The idea of aviation contributing something towards helping the world move towards a low carbon economy is more than idealistic, it is pragmatic. The fact is that aviation should play its part. The big problem is that airlines and airports have made the classic mistake and have attacked government and the tax policy directly. The solution is not to attack the tax, but for airlines and airports to help create a local micro low cost green tax.
A tax that can live with the new economic model at work within the airline airport setting.
Such a tax could then be used efficiently to implement renewable energy schemes that visibly demonstrate that the aviation industry can play its part in flying the world towards a low carbon economy.
The formulation of a local lower cost locally-collected tax, which is managed locally by either the local council or municipal economic development unit and then delivered back into the local economy to help stimulate and implement real engineering solutions directed towards renewable energy schemes, would be a much better solution than what we have today.
Imagine a regional airport handling five million passengers annually, two million departing, all paying just GBP2 for a European flight and say just GBP4 for a long haul journey. Pretty soon you would have a locally-created sustainable and efficient pot of money to implement a range of visible carbon reduction measures, all delivered directly by aviation.
They might come in the form of wind turbine and solar power schemes. In fact we believe that every new home in the country should be built with such devices installed. If Ryanair and easyJet are so desperate for publicity that they want their names inscribed on those devices, so be it – they would be the ones paying for them.
The passenger profile of the airport and the type of traffic it handles would directly impact on how big or small the pot of money it creates would be, so the bigger airport with the bigger environmental impact would contribute more locally to delivering a low carbon solution. At a stroke, airline and airport growth could no longer realistically be viewed as a ‘bad thing’. One further stage would be to create a tax that better reflects the type of airport it is applied to. Such a system would, if adopted properly, better fit with the current airport-airline economics now at work.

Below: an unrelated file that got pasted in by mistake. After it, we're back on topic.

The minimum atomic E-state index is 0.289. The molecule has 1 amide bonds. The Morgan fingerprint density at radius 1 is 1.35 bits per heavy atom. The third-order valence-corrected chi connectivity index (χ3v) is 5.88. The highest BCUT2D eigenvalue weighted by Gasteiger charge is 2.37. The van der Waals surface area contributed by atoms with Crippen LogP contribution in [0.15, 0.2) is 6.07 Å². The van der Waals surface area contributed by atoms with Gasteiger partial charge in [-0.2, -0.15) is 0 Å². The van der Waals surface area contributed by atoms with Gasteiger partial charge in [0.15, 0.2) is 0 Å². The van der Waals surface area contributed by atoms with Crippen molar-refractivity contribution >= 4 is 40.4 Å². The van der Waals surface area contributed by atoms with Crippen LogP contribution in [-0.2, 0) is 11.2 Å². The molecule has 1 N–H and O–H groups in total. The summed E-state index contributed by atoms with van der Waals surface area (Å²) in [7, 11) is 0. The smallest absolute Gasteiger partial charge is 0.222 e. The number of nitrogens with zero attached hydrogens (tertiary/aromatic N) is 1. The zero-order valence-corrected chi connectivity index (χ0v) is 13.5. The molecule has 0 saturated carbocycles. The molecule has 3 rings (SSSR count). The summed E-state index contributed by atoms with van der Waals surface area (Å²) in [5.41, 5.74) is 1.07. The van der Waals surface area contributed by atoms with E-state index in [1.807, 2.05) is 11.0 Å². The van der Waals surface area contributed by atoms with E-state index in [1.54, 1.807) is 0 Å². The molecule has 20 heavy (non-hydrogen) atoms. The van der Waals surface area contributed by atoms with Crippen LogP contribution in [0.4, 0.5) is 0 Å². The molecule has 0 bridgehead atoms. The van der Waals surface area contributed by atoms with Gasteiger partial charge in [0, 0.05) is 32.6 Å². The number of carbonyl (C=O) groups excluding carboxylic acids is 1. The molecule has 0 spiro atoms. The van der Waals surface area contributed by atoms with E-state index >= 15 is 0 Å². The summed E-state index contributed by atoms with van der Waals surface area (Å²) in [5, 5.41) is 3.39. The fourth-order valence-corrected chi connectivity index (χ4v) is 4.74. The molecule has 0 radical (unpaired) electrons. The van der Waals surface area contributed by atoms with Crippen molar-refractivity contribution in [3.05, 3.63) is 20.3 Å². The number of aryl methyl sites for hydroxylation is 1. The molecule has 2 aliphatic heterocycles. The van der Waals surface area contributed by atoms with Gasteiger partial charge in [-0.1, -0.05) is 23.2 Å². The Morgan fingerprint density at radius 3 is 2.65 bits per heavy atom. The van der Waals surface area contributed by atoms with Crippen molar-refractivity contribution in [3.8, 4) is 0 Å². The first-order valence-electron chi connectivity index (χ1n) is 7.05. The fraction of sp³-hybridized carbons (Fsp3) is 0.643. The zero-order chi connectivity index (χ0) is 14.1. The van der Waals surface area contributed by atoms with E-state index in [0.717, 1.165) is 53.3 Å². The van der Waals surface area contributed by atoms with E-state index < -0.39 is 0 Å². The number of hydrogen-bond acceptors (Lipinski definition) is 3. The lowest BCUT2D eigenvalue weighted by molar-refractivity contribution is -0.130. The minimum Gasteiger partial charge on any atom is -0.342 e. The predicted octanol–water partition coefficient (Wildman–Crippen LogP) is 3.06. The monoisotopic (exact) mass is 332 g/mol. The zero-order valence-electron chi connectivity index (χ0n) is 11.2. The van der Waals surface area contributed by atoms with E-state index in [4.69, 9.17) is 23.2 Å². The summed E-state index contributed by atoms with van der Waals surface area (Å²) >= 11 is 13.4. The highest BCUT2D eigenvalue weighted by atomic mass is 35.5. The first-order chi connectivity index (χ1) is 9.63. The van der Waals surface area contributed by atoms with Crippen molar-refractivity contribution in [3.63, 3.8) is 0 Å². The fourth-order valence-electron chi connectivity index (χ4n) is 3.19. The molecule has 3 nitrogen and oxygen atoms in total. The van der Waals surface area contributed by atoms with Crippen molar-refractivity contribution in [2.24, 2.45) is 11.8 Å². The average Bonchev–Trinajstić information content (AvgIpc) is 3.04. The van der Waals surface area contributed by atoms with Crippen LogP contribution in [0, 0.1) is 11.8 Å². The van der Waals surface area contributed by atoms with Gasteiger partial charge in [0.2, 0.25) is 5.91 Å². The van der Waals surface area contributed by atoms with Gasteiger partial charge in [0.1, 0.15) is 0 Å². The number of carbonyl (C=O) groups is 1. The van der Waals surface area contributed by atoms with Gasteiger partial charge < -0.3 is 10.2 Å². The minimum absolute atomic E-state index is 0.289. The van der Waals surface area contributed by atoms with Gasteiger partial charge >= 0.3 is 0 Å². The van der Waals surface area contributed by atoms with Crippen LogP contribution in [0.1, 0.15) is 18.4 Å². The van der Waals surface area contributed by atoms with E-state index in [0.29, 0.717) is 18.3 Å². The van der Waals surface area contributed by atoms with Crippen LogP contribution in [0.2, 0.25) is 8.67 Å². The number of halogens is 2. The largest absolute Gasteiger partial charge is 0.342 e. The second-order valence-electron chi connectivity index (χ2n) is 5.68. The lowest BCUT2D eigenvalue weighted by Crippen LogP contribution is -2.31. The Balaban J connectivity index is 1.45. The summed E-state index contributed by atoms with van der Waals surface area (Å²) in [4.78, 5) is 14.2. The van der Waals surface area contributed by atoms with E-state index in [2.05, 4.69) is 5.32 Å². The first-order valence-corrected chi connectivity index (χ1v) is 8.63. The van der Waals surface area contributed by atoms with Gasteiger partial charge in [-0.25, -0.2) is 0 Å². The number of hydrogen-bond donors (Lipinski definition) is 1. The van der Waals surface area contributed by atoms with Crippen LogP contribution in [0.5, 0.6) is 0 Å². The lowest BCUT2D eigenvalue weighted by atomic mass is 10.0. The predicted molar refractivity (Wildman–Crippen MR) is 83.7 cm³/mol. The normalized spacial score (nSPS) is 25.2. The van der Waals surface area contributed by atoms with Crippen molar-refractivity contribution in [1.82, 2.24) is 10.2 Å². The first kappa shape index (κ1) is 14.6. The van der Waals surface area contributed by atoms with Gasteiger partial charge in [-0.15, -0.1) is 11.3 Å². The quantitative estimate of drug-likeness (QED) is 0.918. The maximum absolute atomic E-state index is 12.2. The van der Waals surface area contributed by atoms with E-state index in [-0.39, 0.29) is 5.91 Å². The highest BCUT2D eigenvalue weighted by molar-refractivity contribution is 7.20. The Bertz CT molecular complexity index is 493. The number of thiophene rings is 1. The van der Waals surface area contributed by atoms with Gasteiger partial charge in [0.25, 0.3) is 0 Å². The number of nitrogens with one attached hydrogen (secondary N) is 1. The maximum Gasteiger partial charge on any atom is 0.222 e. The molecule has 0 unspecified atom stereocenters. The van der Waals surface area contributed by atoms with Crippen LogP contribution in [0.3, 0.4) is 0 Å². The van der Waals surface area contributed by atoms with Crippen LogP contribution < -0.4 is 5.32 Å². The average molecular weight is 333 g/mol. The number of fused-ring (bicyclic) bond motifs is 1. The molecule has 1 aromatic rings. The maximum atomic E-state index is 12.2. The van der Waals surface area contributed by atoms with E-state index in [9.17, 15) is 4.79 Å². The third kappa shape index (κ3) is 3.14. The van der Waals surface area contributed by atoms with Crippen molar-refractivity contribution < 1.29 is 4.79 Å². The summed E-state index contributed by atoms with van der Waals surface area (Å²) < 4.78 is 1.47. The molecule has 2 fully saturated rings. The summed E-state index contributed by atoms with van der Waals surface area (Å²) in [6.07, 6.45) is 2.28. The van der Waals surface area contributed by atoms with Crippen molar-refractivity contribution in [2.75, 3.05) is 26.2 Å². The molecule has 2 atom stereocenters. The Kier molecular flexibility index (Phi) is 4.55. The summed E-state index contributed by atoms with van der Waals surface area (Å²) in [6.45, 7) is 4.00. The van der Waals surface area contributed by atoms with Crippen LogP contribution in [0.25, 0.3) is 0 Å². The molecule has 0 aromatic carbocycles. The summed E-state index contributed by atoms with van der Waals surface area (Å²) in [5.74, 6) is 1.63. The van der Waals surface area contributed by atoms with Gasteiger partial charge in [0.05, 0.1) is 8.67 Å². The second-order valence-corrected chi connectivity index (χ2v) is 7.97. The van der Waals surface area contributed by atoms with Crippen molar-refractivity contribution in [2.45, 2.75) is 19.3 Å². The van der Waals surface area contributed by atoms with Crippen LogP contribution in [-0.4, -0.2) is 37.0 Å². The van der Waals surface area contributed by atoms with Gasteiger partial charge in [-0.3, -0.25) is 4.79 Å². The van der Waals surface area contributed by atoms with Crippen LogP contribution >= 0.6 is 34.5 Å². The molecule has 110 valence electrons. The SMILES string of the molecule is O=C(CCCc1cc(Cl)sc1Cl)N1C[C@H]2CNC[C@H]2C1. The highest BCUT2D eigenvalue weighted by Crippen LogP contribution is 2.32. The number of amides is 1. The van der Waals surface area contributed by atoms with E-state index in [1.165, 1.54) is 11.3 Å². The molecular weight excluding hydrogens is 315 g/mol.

Ryanair and Easyjet cutting flights and openly saying APD is the reason why they chose to do have played right into the hands of Government. The Government is now thinking “This APD must be working. These airlines are cutting flights and by association lowering their CO2 output. Job done.”
Airlines and airports really do not get it when it comes to Government relations. Attacking tax imposition is not the answer and neither is openly saying that the tax is working either. Both are costly mistakes.
Environmentalists no longer live in trees or tunnels at the end of airport runways, like the infamous 1980s and 1990s eco campaigner ‘Swampy’ in the UK. They have desks at the United Nations and hang out in the coffee bars of Brussels entertaining Commissioners. The game has moved on.
Airlines and airports need to think of a low cost green tax solution and be positive, not negative. Aviation could be one part of the solution to creating a mass market shift to a low carbon economy; the aviation industry needs to quickly work out a plan on how to do that.
Les’s all sober up, soon, and get out of jail.
Andre Morrall, Director, Brand Aviation, Liverpool UK
David Bentley, UK Associate, CAPA